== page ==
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We have devoted a good deal of time in this Session to discussing crime and disorder. Earlier in the year we debated the Bill establishing a new National Crime Agency, and more recently we debated the Government’s decision to opt out of all the police and criminal justice measures agreed to prior to the Lisbon treaty—and, incidentally, to opt back into a number of them. However, these debates focused on only one aspect of our crime problem—namely, serious and organised crime.
For most people, what matters most is not the fight against international drug and human trafficking but the quality of their everyday lives. For those who do not live in houses as grand and isolated as Downton Abbey, the quality of their lives depends largely on the behaviour of their neighbours. When those neighbours engage in vandalism, graffiti, street drug dealing, drinking in public or worse, the lives of everyone in those communities become almost unbearable. Parts 1 to 6 of the Bill aim to deal with this kind of anti-social behaviour. It is clear from tonight’s speeches that we are to have some very lively debates about these proposals, but I am not going to anticipate them now—I merely commend the Government for addressing this subject and for making time for it in their legislative programme.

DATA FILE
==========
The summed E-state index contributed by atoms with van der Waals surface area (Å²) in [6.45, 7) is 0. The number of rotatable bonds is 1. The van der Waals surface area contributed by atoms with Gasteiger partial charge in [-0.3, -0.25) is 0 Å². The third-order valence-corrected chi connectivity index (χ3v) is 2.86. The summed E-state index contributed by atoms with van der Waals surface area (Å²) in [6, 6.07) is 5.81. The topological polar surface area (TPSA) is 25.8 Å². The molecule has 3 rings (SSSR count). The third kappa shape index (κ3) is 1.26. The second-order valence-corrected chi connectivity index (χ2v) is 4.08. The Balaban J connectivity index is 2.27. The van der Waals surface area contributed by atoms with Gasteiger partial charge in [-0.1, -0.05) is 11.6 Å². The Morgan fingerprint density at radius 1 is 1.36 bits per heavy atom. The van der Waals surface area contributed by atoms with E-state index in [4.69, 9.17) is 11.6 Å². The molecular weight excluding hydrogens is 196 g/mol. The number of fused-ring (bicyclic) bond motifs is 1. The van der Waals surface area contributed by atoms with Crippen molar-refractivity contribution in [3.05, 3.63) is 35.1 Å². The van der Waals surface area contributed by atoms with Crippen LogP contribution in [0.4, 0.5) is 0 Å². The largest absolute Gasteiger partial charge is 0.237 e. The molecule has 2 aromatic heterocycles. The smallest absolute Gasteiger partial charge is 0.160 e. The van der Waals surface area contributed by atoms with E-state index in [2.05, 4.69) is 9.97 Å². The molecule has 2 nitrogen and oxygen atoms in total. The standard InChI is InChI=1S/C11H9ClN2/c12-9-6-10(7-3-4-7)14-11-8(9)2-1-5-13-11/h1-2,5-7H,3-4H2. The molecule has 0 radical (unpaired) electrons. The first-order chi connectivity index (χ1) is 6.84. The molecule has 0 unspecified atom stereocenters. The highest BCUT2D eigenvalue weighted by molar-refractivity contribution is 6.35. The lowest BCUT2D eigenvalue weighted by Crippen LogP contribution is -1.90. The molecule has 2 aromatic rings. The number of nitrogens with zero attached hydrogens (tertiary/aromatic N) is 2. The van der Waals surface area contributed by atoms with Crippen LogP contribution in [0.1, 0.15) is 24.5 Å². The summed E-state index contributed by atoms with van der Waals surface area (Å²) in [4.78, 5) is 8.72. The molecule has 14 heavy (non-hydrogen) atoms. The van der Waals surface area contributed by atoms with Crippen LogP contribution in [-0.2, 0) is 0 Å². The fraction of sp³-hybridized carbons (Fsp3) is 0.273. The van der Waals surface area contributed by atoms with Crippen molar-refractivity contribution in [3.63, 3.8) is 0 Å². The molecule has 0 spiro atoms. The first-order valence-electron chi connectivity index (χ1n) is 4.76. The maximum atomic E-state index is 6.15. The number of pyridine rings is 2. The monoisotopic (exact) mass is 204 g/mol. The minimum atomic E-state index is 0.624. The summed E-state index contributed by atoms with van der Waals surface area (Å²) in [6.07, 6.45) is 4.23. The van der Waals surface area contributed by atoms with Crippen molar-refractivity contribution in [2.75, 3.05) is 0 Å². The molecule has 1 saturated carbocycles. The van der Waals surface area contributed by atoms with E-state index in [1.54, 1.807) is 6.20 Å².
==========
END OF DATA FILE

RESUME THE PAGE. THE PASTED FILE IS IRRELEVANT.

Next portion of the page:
I also commend the Government for giving our police and crime commissioners a key role in their strategy for tackling anti-social behaviour. It is less than a year since the 41 PCCs took office, but already we are seeing signs of a more holistic approach to crime prevention and public safety at the local level. Giving PCCs power to provide or commission services, particularly support services for victims and witnesses of crime and anti-social behaviour, as the Bill proposes in Clause 129, is very much to be welcomed. I hope that in due course the Government will go much further along this road of giving PCCs more responsibility for local criminal justice and emergency service systems. For further reading on this subject, I recommend that the Minister get hold of the recent Policy Exchange pamphlet entitled
Power Down: A Plan for a Cheaper, More Effective Justice System
; there are plenty of ideas in that.
I am also delighted to see that the British Transport Police have found a place in the Bill. It is a first-class force which does a great job in keeping us safe and secure on our rail and underground networks. Putting that force on the same footing as the 43 Home Office forces in respect of firearms is long overdue, and recognises that the BTP supplies the same standards as those forces when it comes to selection, training and assessment. I have long thought that it would be sensible to make more use of the specialist skills and unique national coverage of this force by extending their responsibilities beyond our rail system to our airports and motorways, thus freeing up local forces to concentrate on neighbourhood policing, including tackling anti-social behaviour.